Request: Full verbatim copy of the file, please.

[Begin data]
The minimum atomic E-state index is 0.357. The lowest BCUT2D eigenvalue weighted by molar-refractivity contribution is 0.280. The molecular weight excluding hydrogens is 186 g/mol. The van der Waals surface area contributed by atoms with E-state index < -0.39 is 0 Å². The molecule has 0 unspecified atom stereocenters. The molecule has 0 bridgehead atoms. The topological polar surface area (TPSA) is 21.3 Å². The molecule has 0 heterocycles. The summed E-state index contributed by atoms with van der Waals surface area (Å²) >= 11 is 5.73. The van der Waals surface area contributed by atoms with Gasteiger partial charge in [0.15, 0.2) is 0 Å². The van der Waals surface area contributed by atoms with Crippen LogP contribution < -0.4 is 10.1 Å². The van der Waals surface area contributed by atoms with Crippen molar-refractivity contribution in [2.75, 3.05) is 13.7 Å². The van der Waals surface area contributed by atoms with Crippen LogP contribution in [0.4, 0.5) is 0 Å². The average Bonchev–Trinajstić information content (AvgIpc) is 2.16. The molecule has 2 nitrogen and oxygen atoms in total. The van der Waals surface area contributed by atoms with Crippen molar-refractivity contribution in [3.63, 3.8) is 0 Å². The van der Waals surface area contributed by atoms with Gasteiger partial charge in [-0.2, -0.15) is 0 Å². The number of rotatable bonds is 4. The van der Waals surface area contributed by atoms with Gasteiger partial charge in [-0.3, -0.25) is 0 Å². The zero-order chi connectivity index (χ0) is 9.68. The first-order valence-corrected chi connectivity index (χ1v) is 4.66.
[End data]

The minimum atomic E-state index is 0.357. The lowest BCUT2D eigenvalue weighted by molar-refractivity contribution is 0.280. The molecular weight excluding hydrogens is 186 g/mol. The van der Waals surface area contributed by atoms with E-state index < -0.39 is 0 Å². The molecule has 0 unspecified atom stereocenters. The molecule has 0 bridgehead atoms. The topological polar surface area (TPSA) is 21.3 Å². The molecule has 0 heterocycles. The summed E-state index contributed by atoms with van der Waals surface area (Å²) >= 11 is 5.73. The van der Waals surface area contributed by atoms with Gasteiger partial charge in [0.15, 0.2) is 0 Å². The van der Waals surface area contributed by atoms with Crippen LogP contribution < -0.4 is 10.1 Å². The van der Waals surface area contributed by atoms with Crippen molar-refractivity contribution in [2.75, 3.05) is 13.7 Å². The van der Waals surface area contributed by atoms with Crippen LogP contribution in [0.4, 0.5) is 0 Å². The average Bonchev–Trinajstić information content (AvgIpc) is 2.16. The molecule has 2 nitrogen and oxygen atoms in total. The van der Waals surface area contributed by atoms with Crippen molar-refractivity contribution in [3.63, 3.8) is 0 Å². The van der Waals surface area contributed by atoms with Gasteiger partial charge in [-0.2, -0.15) is 0 Å². The number of rotatable bonds is 4. The van der Waals surface area contributed by atoms with Gasteiger partial charge in [-0.3, -0.25) is 0 Å². The zero-order chi connectivity index (χ0) is 9.68. The first-order valence-corrected chi connectivity index (χ1v) is 4.66.